Visa vs. Status: What’s the Difference?

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If you are planning to have lawful status in the United States, it is vital to understand the difference between status and a visa. Visa and status may mean the same thing to most people. However, they are different in both meaning and purpose. You can have multiple visas on your passport, but you’ll only have one immigration status in the United States.

Moffitt Law, LLC serves Georgia as an immigration lawyer skilled in navigating the visa application process. Get in touch when you need an immigration defense in Georgia.

What is a U.S. Visa?

A visa is a document that gives you entry into the United States for a specific reason and period. It is a stamp placed on your passport by the U.S. embassy in your country. The visa can be issued for medical treatment, business, education, or pleasure.

If you want to visit the United States as a tourist, you’ll need a visa. You must apply for a tourist visa at the U.S. embassy in your home country.

Next, you’ll ask for entry into the United States. If you have the appropriate visa type, you’ll be allowed entry. Otherwise, it will be denied. The visa will either be non-immigrant or immigrant.

Non-immigrant Visa

The non-immigrant visa is given to anyone who wishes to enter the United States temporarily. It could be for study, work, or a visit. There are over 20 different non-immigrant visa categories. Make sure you meet the requirements for the non-immigrant visa type you are applying for.

Immigrant Visa

You’ll need an immigrant visa to enter the U.S. when you are a beneficiary of the Diversity Visa Lottery or have an immigrant petition. The visa allows you to become a permanent U.S. resident.

Keep in mind that having a visa is not a guarantee that you’ll gain admission to the U.S. The U.S. customs and border protection officer makes the final decision at the port of entry. They can deny you entry if they believe you are not eligible for the visa category.

What is a U.S. Immigration Status?

Status refers to the privileges you get with your immigration benefits at the port of entry. You’ll acquire a status when you get admitted to the United States. Your immigration status considers the time you intend to stay, how you entered the United States and your current circumstances.

If you entered the U.S. on a student visa, you’d have student status. Your immigration status can change over time. For instance, you can have a student status that changes to employment status when you find a job after graduation. The status is designated as non-immigrant or immigrant.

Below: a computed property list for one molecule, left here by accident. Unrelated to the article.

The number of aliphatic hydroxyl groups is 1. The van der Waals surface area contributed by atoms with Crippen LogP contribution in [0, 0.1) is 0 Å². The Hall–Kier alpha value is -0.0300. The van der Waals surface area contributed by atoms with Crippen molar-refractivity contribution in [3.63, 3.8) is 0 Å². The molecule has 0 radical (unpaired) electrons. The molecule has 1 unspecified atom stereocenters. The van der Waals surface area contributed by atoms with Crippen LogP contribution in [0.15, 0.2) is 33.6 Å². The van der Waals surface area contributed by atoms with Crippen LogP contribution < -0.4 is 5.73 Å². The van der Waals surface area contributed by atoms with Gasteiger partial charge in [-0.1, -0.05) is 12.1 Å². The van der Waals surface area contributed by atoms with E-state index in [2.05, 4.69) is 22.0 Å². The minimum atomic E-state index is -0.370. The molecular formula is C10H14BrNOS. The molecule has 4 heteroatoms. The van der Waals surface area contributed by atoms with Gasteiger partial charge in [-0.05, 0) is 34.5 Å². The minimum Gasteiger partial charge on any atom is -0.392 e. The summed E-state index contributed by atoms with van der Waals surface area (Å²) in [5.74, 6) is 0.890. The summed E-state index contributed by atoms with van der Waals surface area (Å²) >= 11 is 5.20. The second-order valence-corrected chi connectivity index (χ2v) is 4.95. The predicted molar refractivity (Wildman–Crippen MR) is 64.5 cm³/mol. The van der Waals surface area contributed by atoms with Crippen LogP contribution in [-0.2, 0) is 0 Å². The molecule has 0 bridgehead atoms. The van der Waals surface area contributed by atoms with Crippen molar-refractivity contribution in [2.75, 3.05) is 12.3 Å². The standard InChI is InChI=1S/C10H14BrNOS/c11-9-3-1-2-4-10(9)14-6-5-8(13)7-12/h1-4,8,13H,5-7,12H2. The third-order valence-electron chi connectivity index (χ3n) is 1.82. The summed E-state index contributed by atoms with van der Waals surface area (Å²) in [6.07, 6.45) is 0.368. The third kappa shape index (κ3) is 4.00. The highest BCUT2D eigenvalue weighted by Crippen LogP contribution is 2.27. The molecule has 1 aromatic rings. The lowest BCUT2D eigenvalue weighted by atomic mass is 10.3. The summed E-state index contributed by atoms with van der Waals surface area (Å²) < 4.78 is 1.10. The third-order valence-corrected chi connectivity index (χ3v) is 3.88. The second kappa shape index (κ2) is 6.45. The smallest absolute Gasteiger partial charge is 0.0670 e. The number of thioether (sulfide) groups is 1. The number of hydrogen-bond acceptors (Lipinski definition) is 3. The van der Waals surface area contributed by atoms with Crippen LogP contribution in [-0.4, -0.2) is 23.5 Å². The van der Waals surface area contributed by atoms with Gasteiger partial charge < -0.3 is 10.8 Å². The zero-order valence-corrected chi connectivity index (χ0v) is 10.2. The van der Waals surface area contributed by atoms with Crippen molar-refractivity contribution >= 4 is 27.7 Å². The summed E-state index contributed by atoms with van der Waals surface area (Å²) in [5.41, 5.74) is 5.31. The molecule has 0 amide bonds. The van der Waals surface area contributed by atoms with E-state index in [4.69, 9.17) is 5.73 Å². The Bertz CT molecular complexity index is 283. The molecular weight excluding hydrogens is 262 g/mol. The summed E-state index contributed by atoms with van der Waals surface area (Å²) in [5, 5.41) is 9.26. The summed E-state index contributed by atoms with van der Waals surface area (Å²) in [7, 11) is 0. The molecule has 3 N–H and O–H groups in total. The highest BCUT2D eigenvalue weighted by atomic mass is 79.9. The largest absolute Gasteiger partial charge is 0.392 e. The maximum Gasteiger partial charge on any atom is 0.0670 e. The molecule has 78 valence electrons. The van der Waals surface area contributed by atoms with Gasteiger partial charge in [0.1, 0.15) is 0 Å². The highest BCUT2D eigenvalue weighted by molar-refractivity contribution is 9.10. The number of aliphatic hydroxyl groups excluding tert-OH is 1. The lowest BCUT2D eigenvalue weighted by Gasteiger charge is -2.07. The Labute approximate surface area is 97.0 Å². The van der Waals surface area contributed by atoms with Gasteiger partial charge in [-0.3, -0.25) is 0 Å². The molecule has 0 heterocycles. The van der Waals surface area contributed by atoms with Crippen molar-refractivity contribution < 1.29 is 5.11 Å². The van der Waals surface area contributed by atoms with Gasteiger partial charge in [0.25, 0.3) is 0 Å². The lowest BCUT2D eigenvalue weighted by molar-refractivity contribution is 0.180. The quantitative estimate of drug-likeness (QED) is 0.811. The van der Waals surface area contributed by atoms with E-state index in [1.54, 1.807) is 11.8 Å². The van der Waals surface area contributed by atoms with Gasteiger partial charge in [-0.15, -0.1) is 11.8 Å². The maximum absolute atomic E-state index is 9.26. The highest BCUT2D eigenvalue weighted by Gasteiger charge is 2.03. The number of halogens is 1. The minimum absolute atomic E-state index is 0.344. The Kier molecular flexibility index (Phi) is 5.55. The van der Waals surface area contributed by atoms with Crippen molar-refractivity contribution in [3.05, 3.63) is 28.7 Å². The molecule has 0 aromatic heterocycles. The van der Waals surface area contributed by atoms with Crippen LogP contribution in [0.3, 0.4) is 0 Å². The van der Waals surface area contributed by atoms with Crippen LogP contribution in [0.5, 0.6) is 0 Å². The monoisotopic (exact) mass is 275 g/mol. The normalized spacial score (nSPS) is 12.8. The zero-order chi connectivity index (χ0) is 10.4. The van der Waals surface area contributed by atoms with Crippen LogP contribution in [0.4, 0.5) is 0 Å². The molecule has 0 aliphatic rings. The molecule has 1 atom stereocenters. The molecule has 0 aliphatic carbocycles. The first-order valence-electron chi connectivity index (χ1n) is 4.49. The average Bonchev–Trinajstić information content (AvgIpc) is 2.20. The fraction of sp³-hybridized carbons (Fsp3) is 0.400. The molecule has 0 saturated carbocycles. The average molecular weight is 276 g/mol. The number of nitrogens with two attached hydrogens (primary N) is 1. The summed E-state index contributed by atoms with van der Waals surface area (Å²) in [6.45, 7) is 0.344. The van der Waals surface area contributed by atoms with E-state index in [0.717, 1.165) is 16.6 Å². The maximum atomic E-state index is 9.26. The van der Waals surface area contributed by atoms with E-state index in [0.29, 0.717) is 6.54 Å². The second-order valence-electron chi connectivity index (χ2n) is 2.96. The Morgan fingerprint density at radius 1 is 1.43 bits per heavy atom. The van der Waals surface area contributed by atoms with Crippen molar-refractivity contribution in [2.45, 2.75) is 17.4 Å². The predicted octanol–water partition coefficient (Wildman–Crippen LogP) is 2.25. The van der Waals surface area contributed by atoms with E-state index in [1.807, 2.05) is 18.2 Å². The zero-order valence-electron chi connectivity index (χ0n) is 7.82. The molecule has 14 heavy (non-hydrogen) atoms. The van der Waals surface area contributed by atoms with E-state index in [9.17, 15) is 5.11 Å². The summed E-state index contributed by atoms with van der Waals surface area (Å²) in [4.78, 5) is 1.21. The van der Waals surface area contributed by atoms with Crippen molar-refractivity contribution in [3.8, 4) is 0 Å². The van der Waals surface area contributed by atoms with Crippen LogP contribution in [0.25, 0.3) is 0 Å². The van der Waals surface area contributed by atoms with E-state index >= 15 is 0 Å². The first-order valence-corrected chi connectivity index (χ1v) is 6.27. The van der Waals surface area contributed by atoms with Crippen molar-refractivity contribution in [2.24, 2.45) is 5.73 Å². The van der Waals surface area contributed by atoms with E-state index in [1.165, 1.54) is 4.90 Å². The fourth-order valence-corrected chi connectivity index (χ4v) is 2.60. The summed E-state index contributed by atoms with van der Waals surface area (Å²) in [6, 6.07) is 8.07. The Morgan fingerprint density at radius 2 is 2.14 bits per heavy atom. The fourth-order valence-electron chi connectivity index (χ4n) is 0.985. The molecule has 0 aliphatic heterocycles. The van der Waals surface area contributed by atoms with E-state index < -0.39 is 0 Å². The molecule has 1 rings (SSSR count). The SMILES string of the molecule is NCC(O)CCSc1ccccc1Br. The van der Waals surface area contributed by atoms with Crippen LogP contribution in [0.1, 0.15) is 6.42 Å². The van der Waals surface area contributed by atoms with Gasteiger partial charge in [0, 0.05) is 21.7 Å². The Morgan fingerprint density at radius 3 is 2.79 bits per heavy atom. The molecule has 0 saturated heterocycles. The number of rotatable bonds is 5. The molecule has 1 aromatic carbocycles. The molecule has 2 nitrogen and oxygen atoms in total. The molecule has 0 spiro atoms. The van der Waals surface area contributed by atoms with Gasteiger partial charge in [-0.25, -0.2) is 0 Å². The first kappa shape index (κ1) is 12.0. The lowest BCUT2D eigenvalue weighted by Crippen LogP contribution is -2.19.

Non-immigrant Status

Once you gain entry into the United States on a non-immigrant visa, your status changes to non-immigrant status.

Immigrant Status

When you enter the United States on an immigrant visa, your status becomes a lawful permanent resident.

Visa vs. Status: Period of Validity


The validity period of a visa determines when you can ask for admission to the United States. It can have multiple entries or a single entry on the validity period. The visa validity can be as short as 30 days or as long as ten years, depending on the classification. However, the validity period and the authorized period of stay are not the same.


Your status will be valid for the duration of your authorized period of stay in the United States. It will be indicated on Form I-94. If you entered the U.S. and your visa has expired, you won’t be out of status. What matters is that you are in the U.S. within the authorized period of stay on your I-94.

Change of Status

You can change your non-immigrant status after gaining entry into the United States — you’ll have to fill out a change of status application with the United States Citizenship and Immigration Services. Additionally, you will need a new visa when leaving the United States after changing your status.

Remember, you can change your status as long as there is a valid reason. Get in touch with an attorney at Moffitt Law, LLC for help with your visa application or petition. We can also help adjust your immigration status. Contact our Georgia immigration lawyers today.

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